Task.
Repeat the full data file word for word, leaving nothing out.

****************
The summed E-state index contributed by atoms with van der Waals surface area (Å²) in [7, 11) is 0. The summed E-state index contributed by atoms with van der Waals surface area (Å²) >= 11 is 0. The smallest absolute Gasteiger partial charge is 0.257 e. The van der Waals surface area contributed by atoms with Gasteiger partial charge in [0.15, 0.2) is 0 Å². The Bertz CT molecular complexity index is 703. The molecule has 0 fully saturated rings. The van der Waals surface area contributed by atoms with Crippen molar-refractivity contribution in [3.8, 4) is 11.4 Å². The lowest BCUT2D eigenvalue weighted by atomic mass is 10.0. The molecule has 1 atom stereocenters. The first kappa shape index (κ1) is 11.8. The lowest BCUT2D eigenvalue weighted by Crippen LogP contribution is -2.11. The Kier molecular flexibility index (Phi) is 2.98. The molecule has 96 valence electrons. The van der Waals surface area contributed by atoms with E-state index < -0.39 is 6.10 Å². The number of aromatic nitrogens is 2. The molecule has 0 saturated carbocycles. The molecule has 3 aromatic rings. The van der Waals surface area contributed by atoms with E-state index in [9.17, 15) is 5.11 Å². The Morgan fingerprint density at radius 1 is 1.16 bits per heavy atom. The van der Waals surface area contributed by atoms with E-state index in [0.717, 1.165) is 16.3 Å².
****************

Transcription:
The summed E-state index contributed by atoms with van der Waals surface area (Å²) in [7, 11) is 0. The summed E-state index contributed by atoms with van der Waals surface area (Å²) >= 11 is 0. The smallest absolute Gasteiger partial charge is 0.257 e. The van der Waals surface area contributed by atoms with Gasteiger partial charge in [0.15, 0.2) is 0 Å². The Bertz CT molecular complexity index is 703. The molecule has 0 fully saturated rings. The van der Waals surface area contributed by atoms with Crippen molar-refractivity contribution in [3.8, 4) is 11.4 Å². The lowest BCUT2D eigenvalue weighted by atomic mass is 10.0. The molecule has 1 atom stereocenters. The first kappa shape index (κ1) is 11.8. The lowest BCUT2D eigenvalue weighted by Crippen LogP contribution is -2.11. The Kier molecular flexibility index (Phi) is 2.98. The molecule has 96 valence electrons. The van der Waals surface area contributed by atoms with E-state index < -0.39 is 6.10 Å². The number of aromatic nitrogens is 2. The molecule has 0 saturated carbocycles. The molecule has 3 aromatic rings. The van der Waals surface area contributed by atoms with E-state index in [9.17, 15) is 5.11 Å². The Morgan fingerprint density at radius 1 is 1.16 bits per heavy atom. The van der Waals surface area contributed by atoms with E-state index in [0.717, 1.165) is 16.3 Å².